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Wednesday, September 25 • 11:00am - 11:30am
Understanding a Rapidly Expanding Refugee Camp Using Convolutional Neural Networks and Satellite Imagery

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Susanne Benz (UC San Diego), Hogeun Park (UC San Diego), Jiaxin Li (UC San Diego), Daniel Crawl (UC San Diego), Jessica Block (UC San Diego), Mai Nguyen (UC San Diego), and Ilkay Altintas (UC San Diego)

In summer 2017, close to one million Rohingya, an ethnic minority group in Myanmar, have fled to Bangladesh due to the persecution of Muslims. This large influx of refugees has resided around existing refugee camps. Because of this dramatic expansion, the newly established Kutupalong-Balukhali expansion site lacked basic infrastructure and public service. While Non-Governmental Organizations (NGOs) such as Refugee Relief and Repatriation Commissioner (RRCC) conducted a series of counting exercises to understand the demographics of refugees, our understanding of camp formation is still limited. Since the household type survey is time-consuming and does not entail geo-information, we propose to use a combination of high-resolution satellite imagery and machine learning (ML) techniques to assess the spatiotemporal dynamics of the refugee camp. Four Very-High Resolution (VHR) images (i.e., World View-2) are analyze to compare the camp pre- and post-influx. Using deep learning and unsupervised learning, we organized the satellite image tiles of a given region into geographically relevant categories. Specifically, we used a pre-trained convolutional neural network (CNN) to extract features from the image tiles, followed by cluster analysis to segment the extracted features into similar groups. Our results show that the size of the built-up area increased significantly from 0.4 km2 in January 2016 and 1.5 km2 in May 2017 to 8.9 km2 in December 2017 and 9.5 km2 in February 2018. Through the benefits of unsupervised machine learning, we further detected the densification of the refugee camp over time and were able to display its heterogeneous structure. The developed method is scalable and applicable to rapidly expanding settlements across various regions. And thus a useful tool to enhance our understanding of the structure of refugee camps, which enables us to allocate resources for humanitarian needs to the most vulnerable populations.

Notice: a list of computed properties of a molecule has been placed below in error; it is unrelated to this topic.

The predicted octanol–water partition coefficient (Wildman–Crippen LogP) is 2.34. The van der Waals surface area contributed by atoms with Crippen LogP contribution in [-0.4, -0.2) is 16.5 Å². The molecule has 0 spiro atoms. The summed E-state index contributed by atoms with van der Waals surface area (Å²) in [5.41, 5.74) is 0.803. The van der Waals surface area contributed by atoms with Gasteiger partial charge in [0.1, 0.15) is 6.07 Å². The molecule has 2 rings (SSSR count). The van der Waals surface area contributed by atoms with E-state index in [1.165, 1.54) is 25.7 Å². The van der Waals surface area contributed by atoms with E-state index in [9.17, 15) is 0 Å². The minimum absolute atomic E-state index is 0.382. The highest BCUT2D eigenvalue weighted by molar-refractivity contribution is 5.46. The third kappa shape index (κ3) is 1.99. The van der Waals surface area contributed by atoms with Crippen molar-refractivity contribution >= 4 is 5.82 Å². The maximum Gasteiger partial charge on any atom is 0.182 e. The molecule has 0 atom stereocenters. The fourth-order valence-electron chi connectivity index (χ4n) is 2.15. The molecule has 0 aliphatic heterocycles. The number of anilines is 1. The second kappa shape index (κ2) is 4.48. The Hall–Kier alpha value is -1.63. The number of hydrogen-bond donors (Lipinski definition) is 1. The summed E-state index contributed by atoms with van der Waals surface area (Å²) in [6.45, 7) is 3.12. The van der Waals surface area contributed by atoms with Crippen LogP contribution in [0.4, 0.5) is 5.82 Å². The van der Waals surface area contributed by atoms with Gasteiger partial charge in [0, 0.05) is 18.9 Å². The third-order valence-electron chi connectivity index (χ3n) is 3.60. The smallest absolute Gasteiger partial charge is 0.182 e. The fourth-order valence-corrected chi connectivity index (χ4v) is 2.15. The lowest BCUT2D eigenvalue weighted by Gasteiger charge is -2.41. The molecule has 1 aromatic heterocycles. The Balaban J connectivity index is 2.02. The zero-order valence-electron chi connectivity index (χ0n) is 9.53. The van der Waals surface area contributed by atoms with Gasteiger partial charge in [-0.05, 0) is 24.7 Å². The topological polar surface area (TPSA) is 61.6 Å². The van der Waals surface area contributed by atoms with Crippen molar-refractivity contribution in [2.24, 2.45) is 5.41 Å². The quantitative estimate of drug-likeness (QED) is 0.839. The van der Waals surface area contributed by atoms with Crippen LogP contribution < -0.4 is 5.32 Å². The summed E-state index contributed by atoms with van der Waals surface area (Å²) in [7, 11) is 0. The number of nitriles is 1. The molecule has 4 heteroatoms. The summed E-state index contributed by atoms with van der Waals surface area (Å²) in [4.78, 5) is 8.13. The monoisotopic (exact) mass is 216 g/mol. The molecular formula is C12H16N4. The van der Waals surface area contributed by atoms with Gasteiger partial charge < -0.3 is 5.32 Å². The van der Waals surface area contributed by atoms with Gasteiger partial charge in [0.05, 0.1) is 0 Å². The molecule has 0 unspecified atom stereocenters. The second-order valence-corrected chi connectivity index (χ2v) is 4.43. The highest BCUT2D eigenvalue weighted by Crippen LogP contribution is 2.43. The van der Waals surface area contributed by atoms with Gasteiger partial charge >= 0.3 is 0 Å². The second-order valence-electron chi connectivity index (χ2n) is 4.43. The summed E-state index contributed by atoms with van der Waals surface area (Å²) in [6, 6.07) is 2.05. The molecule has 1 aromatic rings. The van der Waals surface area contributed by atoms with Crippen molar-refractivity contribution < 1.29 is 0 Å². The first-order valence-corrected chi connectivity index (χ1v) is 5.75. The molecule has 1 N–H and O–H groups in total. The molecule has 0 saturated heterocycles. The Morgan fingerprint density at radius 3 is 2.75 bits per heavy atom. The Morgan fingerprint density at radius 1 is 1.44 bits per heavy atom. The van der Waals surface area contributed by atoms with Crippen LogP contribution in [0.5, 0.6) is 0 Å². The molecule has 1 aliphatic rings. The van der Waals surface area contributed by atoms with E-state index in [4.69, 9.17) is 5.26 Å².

Susanne Benz

UC San Diego

Wednesday September 25, 2019 11:00am - 11:30am
Cockatoo Room